Public Enemy: Revolutionary rap

It was difficult to interview Chuck D. He wasn’t difficult to talk with, he likes to talk, but it was difficult to get a hold of him. After a couple of re-schedules and a few false starts I finally got to talk with Chuck, and it turns out he’s a busy man: “I’m in the blizzard of production, putting together two albums and at the same time; a radio show as well as co-ordinating eight production camps.”

Chuck D is the founder of Public Enemy, the rap and hip-hop revolutionaries who championed politically and social conscious rap in the 1980s, selling millions of records in the process. Over the past 25 years, after more than ten albums and 80 tours, Chuck D has explored other avenues to bring his point of view to the masses. He has lectured around the world, written books, and hosted radio-shows.

Chuck also tweets, a lot. Whether he’s discussing basketball, injustice in America, or questioning the target audience for Jay-Z and Kanye West’s Niggas in Paris, Chuck D knows how to start a conversation and, more importantly, he knows how to make people listen.

You’re coming out here for Groovin’ the Moo, a festival with a pretty diverse line-up. You’ve collaborated with artists like Black Flag and Sonic Youth before, what appeals to you about working in genres outside of hip-hop?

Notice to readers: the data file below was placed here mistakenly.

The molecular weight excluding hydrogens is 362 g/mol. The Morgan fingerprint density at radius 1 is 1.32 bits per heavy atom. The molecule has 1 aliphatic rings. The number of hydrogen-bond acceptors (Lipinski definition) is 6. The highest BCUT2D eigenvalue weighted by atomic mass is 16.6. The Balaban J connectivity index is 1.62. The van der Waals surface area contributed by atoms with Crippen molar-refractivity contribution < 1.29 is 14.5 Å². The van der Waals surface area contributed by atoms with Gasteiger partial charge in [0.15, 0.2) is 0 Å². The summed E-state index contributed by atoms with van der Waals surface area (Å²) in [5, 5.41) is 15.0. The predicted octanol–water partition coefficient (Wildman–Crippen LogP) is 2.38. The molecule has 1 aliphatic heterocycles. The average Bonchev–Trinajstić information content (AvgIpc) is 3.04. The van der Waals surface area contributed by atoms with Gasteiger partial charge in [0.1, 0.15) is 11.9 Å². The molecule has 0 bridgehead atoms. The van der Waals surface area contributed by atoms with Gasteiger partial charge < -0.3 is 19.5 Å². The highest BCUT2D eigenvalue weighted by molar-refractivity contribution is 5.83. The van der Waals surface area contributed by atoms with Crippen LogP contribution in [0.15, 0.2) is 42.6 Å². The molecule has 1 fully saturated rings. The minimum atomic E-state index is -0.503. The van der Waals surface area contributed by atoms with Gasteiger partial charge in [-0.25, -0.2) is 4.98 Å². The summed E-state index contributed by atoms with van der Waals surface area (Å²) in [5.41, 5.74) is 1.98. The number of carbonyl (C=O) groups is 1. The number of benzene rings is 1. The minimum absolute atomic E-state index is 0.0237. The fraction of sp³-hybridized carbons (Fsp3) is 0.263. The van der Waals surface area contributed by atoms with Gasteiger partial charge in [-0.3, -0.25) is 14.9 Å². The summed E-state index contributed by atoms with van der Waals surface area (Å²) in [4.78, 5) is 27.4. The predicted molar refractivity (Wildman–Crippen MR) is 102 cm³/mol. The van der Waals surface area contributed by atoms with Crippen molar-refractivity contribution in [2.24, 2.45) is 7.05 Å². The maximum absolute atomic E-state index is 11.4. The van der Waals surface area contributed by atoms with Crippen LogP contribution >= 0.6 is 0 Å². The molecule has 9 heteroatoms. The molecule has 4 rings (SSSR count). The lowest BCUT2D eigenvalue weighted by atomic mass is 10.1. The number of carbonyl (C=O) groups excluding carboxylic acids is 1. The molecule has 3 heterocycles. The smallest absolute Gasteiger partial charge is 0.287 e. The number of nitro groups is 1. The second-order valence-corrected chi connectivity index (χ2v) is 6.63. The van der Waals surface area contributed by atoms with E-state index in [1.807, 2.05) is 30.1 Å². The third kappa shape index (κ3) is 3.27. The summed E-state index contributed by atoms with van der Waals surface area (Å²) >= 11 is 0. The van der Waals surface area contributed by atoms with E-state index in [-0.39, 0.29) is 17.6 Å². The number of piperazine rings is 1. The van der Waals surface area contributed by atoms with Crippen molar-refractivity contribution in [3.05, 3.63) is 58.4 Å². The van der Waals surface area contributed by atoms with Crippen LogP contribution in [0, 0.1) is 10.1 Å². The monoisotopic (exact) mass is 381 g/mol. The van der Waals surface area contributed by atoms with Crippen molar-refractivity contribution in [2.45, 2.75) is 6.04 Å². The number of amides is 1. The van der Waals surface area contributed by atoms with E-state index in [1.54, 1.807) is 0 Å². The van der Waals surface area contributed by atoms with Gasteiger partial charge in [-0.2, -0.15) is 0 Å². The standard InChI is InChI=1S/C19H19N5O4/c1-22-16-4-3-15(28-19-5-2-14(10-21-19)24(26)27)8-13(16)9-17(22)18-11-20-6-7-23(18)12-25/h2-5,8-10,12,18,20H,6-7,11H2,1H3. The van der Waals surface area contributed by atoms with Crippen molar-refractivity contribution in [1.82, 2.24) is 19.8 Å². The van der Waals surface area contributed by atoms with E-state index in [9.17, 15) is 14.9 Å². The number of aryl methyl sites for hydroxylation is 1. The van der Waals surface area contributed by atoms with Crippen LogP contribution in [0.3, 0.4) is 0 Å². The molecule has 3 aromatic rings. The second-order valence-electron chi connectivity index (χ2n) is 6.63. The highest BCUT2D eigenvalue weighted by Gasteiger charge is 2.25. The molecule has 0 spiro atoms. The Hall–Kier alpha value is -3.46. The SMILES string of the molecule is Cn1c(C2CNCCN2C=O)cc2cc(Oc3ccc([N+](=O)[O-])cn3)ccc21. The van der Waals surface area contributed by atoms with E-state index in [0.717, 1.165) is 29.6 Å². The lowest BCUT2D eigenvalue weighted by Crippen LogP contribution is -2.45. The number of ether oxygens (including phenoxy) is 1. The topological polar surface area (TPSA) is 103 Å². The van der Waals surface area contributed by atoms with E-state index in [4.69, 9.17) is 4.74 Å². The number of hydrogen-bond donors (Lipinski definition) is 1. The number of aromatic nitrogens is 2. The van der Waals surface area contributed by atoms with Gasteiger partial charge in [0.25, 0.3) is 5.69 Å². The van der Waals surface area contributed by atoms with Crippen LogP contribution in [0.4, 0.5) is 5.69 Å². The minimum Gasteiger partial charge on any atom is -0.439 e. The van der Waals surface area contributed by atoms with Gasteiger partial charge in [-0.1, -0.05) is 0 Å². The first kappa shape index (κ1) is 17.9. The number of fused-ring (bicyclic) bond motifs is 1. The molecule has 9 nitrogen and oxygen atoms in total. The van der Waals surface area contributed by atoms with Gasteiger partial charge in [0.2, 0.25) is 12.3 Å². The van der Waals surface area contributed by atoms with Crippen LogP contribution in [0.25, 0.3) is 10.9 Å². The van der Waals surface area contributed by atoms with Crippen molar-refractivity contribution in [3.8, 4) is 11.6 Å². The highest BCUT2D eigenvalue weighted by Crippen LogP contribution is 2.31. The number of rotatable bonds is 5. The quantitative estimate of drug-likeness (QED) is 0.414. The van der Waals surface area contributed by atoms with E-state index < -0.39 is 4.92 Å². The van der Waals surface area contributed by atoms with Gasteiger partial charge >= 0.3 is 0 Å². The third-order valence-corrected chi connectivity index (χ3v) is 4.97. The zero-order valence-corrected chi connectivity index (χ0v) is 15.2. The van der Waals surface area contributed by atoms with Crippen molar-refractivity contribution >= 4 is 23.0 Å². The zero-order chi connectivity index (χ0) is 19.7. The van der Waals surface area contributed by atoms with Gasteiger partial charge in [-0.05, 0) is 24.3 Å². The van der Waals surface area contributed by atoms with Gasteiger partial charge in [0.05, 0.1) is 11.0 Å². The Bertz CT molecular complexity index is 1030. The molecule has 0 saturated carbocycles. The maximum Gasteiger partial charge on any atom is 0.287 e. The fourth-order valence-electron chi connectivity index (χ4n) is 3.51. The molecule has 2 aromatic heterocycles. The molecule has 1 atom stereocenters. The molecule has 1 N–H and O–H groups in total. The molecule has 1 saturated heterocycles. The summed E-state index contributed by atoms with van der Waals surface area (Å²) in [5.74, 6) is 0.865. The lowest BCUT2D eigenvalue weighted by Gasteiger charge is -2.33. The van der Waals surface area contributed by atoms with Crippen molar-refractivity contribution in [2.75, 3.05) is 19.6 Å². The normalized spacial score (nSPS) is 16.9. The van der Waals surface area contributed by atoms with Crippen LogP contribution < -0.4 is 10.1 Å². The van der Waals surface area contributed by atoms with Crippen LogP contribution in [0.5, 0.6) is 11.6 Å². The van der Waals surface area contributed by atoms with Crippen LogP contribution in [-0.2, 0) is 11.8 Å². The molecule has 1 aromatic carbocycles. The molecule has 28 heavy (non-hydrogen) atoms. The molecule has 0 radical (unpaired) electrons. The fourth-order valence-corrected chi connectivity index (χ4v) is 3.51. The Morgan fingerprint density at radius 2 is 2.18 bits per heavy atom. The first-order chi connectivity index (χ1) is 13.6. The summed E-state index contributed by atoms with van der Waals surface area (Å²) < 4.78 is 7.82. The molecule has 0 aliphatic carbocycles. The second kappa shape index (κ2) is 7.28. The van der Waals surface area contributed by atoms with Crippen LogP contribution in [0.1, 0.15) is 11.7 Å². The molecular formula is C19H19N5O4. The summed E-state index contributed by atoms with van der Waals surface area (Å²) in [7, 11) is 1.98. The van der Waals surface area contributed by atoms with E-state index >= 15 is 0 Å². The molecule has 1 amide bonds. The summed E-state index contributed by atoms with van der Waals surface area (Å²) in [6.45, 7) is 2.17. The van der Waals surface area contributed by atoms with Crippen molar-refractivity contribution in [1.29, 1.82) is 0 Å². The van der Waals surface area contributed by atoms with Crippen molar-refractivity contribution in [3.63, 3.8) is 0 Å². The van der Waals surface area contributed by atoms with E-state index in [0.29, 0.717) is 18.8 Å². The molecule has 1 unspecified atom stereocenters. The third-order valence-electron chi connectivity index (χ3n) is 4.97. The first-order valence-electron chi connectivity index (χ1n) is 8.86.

Yeah, Public Enemy always had precedent to say that we knew rap music came out of music itself so we’ve always been paying homage to the records and musicians. So when we actually play throughout our whole 25-years it was actually beyond just merely rap and hip-hop, y’know, we kept no limitations.

But we also kept the truth of the roots of the art form with the mastery on top of records, the playing and musicianship and also a point of view. Festivals are a great thing to balance out what’s playing after us, what’s playing before us and get a taste of a lot of different things; it’s almost how the Grateful Dead did it [laughs], in a hip-hop way.

The perception of hip-hop artists today is interesting as it’s one of decadence, cars, yachts, and women. Is that image counter-productive to the genre, because when Public Enemy came out that wasn’t what hip-hop was about at all?

Chuck Berry had sung about cars and women in 1956, old rock and roll, so I mean we just came with our point of view to say it’s more than that. So we’re not coming around and saying it doesn’t need to be that, ‘cause understand we were the revolutionary point of view to hip-hop and rap music along with KRS-One and people like that to say, “Yes, it can be more than just tastes”. It can say a lot more; it can do a lot more, and it’s not 5th grade music always.

The beautiful thing about it is that Australia’s hip-hop and rap scene is really catching on not just in Australia but also in other parts of the world.

Is mainstream rap becoming less intelligent?

Yeah, I think conscious might be the word. As opposed to being unconscious of the fact that if we had a conscious effort to actually say some things that we felt needed to be said musically and also verbally then why not, right?